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Aspdin's "Portland Cement" Patent

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Joseph Aspdin patented his "Portland Cement" in 1824 (Patent No 5022: granted 21 October, enrolled 18 December). The text follows:

Specification for Artificial Stone.

A.D. 1824 No. 5022

TO ALL TO WHOM THESE PRESENTS SHALL COME, I, JOSEPH ASPDIN, of Leeds, in the County of York, Bricklayer, send greeting.

WHEREAS His present most Excellent Majesty King George the Fourth, by His Letters Patent under the Great Seal of the United Kingdom of Great Britain and Ireland, bearing date at Westminster, the Twenty-first day of October, in the fifth year of His reign, did, for Himself, His heirs and successors, give and grant unto me, the said Joseph Aspdin, His especial licence, that I, the said Joseph Aspdin, my exors, admors, and assigns, or such others as I, the said Joseph Aspdin, my exors, admors, and assigns, should at any time agree with, and no others, from time to time at all times during the term of years therein expressed, should and lawfully might make, use, exercise, and vend, within England, Wales and the Town of Berwick-upon-Tweed, my invention of "AN IMPROVEMENT IN THE MODES OF PRODUCING AN ARTIFICIAL STONE;" in which said Letters Patent there is contained a proviso obliging me, the said Joseph Aspdin, by an instrument in writing under my hand and seal, particularly to describe and ascertain the nature of my said Invention, and in what manner the same is to be performed, and to cause the same to be inrolled in his Majesty's High Court of Chancery within two calendar months next and immediately after the date of the said part recited Letters Patent (as in and by the same), reference being thereunto had, will more fully and at large appear.

NOW KNOW YE, that in compliance with the said proviso, I, the said Joseph Aspdin, do hereby declare the nature of my said Invention, and the manner in which the same is to be performed, are particularly described and ascertained in the following description thereof (that is to say):-

My method of making a cement or artificial stone for stuccoing buildings, waterworks, cisterns, or any other purpose to which it may be applicable (and which I call Portland cement) is as follows:- I take a specific quantity of limestone, such as that generally used for making or repairing roads, and I take it from the roads after it is reduced to a puddle or powder; but if I cannot procure a sufficient quantity of the above from the roads, I obtain the limestone itself, and I cause the puddle or powder, or the limestone, as the case may be, to be calcined. I then take a specific quantity of argillaceous earth or clay, and mix them with water to a state approaching impalpability, either by manual labour or machinery. After this proceeding I put the above mixture into a slip pan for evaporation, either by heat of the sun or by submitting it to the action of fire or steam conveyed in flues or pipe under or near the pan till the water is entirely evaporated. Then I brake the said mixture into suitable lumps and calcine them in a furnace similar to a lime kiln till the carbonic acid is entirely expelled. The mixture so calcined is to be ground, beat, or rolled to a fine powder, and is then in a fit state for making cement or artificial stone. This powder is to be mixed with a sufficient quantity of water to bring it into the consistency of mortar, and thus applied to the purposes wanted.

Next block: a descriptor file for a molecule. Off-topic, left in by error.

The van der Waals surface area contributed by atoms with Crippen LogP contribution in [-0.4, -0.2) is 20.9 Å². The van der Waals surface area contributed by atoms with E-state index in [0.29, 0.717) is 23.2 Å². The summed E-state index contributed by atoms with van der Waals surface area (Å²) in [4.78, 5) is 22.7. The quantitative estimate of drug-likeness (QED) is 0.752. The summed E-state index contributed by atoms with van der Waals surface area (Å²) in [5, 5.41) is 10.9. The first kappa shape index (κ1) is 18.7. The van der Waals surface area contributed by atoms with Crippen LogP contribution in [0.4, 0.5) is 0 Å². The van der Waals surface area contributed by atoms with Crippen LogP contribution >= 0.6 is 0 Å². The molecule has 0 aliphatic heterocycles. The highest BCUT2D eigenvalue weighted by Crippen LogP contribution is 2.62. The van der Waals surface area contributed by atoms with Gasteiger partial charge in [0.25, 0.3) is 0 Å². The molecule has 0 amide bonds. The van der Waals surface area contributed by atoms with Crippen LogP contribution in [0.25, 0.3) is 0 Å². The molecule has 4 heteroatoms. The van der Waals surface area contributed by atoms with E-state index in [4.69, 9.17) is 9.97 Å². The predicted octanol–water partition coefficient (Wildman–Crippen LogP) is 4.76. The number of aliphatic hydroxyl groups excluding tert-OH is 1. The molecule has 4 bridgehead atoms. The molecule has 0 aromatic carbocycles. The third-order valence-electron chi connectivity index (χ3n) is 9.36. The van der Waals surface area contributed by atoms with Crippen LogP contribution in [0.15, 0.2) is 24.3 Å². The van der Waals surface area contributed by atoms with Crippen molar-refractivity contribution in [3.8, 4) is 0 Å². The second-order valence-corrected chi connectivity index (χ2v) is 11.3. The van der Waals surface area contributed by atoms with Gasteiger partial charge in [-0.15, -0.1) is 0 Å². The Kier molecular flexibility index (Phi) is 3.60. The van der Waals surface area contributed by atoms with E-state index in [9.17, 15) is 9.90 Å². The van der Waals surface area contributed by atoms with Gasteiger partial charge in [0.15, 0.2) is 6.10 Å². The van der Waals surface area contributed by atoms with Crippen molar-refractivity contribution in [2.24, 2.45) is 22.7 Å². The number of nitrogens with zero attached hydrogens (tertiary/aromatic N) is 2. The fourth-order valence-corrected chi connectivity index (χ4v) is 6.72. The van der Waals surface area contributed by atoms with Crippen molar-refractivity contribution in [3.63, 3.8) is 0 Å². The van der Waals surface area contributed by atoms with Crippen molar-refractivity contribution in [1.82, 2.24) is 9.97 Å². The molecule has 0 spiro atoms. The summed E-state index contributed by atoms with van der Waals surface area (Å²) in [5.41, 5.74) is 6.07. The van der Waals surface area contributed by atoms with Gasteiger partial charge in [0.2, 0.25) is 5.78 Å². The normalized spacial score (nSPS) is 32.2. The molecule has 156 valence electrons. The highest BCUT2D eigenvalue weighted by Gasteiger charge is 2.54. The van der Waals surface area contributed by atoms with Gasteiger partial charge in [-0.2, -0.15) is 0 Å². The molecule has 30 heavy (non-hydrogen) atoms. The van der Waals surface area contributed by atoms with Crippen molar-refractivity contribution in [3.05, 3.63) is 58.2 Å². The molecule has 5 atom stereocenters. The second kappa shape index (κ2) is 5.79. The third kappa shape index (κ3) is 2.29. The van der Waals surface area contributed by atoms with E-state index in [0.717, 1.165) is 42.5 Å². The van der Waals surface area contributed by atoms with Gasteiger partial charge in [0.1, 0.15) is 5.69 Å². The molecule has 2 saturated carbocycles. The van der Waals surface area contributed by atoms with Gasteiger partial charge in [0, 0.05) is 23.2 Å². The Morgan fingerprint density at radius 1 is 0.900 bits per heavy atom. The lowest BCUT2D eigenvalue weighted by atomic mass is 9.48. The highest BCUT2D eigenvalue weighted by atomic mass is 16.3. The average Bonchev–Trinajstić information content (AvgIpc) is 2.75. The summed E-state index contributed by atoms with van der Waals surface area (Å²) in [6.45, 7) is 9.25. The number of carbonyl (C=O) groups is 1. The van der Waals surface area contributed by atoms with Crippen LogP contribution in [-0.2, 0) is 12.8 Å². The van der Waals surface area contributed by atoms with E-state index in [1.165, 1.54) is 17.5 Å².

In witness whereof, I, the said Joseph Aspdin, have hereunto set my hand and seal, this Fifteenth day of December, in the year of our Lord One thousand eight hundred and twenty-four.

JOSEPH (L.S.) ASPDIN.

AND BE IT REMEMBERED, that on the Fifteenth day of December, in the year of our Lord 1824, the aforesaid Joseph Aspdin came before our said Lord the King in His Chancery, and acknowledged the Specification aforesaid, and all and every thing therein contained and specified, in form above written. And also the Specification aforesaid was stamped according to the tenor of the Statute made for that purpose.

Inrolled the Eighteenth day of December, in the year of our Lord One thousand eight hundred and twenty-four.

Original content © Dylan Moore 2011: last edit 13/08/13.

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